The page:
WO1991001879A1 - Self reinforced thermoplastic composite laminate - Google Patents

Self reinforced thermoplastic composite laminate Download PDF

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Publication number
WO1991001879A1
WO1991001879A1 PCT/US1990/004463 US9004463W WO9101879A1 WO 1991001879 A1 WO1991001879 A1 WO 1991001879A1 US 9004463 W US9004463 W US 9004463W WO 9101879 A1 WO9101879 A1 WO 9101879A1
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WO
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Prior art keywords
polymer
composite
liquid crystal
matrix
fibers
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Application number
PCT/US1990/004463
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French (fr)
Inventor
Avraam I. Isayev
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University Of Akron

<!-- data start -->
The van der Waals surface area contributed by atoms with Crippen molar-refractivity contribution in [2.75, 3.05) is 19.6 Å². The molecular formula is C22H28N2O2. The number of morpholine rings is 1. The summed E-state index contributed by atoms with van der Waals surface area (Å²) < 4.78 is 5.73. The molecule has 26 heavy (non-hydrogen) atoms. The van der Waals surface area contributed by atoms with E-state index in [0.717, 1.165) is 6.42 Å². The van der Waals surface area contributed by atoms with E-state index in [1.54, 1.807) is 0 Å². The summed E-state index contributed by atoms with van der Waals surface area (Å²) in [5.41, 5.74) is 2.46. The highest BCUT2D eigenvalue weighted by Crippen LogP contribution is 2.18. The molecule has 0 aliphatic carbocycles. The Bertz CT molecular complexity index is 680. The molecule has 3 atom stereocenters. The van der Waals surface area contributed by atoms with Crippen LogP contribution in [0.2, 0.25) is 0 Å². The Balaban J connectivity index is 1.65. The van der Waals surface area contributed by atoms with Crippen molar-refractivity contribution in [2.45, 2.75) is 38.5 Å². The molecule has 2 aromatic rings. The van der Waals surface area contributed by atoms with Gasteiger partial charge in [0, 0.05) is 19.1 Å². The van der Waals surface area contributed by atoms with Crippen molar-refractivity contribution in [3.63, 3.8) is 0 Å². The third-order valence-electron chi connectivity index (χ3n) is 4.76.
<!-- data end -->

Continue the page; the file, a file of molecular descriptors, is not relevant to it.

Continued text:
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    • BPERFORMING OPERATIONS; TRANSPORTING
    • B32LAYERED PRODUCTS
    • B32BLAYERED PRODUCTS, i.e. PRODUCTS BUILT-UP OF STRATA OF FLAT OR NON-FLAT, e.g. CELLULAR OR HONEYCOMB, FORM
    • B32B5/00Layered products characterised by the non- homogeneity or physical structure, i.e. comprising a fibrous, filamentary, particulate or foam layer; Layered products characterised by having a layer differing constitutionally or physically in different parts
    • B32B5/02Layered products characterised by the non- homogeneity or physical structure, i.e. comprising a fibrous, filamentary, particulate or foam layer; Layered products characterised by having a layer differing constitutionally or physically in different parts characterised by structural features of a fibrous or filamentary layer
    • B32B5/12Layered products characterised by the non- homogeneity or physical structure, i.e. comprising a fibrous, filamentary, particulate or foam layer; Layered products characterised by having a layer differing constitutionally or physically in different parts characterised by structural features of a fibrous or filamentary layer characterised by the relative arrangement of fibres or filaments of different layers, e.g. the fibres or filaments being parallel or perpendicular to each other